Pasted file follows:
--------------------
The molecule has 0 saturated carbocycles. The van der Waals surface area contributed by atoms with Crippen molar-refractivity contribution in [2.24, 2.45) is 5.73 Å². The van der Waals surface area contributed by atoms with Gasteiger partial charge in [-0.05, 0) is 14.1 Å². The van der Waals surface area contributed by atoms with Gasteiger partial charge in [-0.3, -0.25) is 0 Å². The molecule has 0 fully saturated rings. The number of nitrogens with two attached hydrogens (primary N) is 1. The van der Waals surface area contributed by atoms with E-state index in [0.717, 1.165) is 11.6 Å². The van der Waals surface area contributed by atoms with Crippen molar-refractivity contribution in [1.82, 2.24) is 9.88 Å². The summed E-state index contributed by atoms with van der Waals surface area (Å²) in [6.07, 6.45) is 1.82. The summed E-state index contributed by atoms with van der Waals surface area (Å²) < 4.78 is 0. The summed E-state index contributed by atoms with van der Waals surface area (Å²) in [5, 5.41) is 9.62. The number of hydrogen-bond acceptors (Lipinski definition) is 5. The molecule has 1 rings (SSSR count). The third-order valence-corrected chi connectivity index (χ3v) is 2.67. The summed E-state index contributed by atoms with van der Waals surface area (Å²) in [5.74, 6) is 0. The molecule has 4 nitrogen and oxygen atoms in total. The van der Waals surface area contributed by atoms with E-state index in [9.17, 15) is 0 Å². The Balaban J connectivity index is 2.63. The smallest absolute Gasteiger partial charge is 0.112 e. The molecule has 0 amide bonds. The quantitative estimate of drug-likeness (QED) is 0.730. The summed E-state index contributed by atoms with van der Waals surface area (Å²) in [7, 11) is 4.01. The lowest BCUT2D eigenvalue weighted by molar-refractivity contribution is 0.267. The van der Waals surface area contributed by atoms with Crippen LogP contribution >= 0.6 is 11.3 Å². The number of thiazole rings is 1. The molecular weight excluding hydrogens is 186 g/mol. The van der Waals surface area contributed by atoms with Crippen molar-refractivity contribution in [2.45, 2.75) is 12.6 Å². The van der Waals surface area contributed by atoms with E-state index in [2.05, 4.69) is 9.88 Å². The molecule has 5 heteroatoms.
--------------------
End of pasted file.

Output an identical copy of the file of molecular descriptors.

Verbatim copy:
The molecule has 0 saturated carbocycles. The van der Waals surface area contributed by atoms with Crippen molar-refractivity contribution in [2.24, 2.45) is 5.73 Å². The van der Waals surface area contributed by atoms with Gasteiger partial charge in [-0.05, 0) is 14.1 Å². The van der Waals surface area contributed by atoms with Gasteiger partial charge in [-0.3, -0.25) is 0 Å². The molecule has 0 fully saturated rings. The number of nitrogens with two attached hydrogens (primary N) is 1. The van der Waals surface area contributed by atoms with E-state index in [0.717, 1.165) is 11.6 Å². The van der Waals surface area contributed by atoms with Crippen molar-refractivity contribution in [1.82, 2.24) is 9.88 Å². The summed E-state index contributed by atoms with van der Waals surface area (Å²) in [6.07, 6.45) is 1.82. The summed E-state index contributed by atoms with van der Waals surface area (Å²) < 4.78 is 0. The summed E-state index contributed by atoms with van der Waals surface area (Å²) in [5, 5.41) is 9.62. The number of hydrogen-bond acceptors (Lipinski definition) is 5. The molecule has 1 rings (SSSR count). The third-order valence-corrected chi connectivity index (χ3v) is 2.67. The summed E-state index contributed by atoms with van der Waals surface area (Å²) in [5.74, 6) is 0. The molecule has 4 nitrogen and oxygen atoms in total. The van der Waals surface area contributed by atoms with E-state index in [9.17, 15) is 0 Å². The Balaban J connectivity index is 2.63. The smallest absolute Gasteiger partial charge is 0.112 e. The molecule has 0 amide bonds. The quantitative estimate of drug-likeness (QED) is 0.730. The summed E-state index contributed by atoms with van der Waals surface area (Å²) in [7, 11) is 4.01. The lowest BCUT2D eigenvalue weighted by molar-refractivity contribution is 0.267. The van der Waals surface area contributed by atoms with Crippen LogP contribution >= 0.6 is 11.3 Å². The number of thiazole rings is 1. The molecular weight excluding hydrogens is 186 g/mol. The van der Waals surface area contributed by atoms with Crippen molar-refractivity contribution in [2.45, 2.75) is 12.6 Å². The van der Waals surface area contributed by atoms with E-state index in [2.05, 4.69) is 9.88 Å². The molecule has 5 heteroatoms.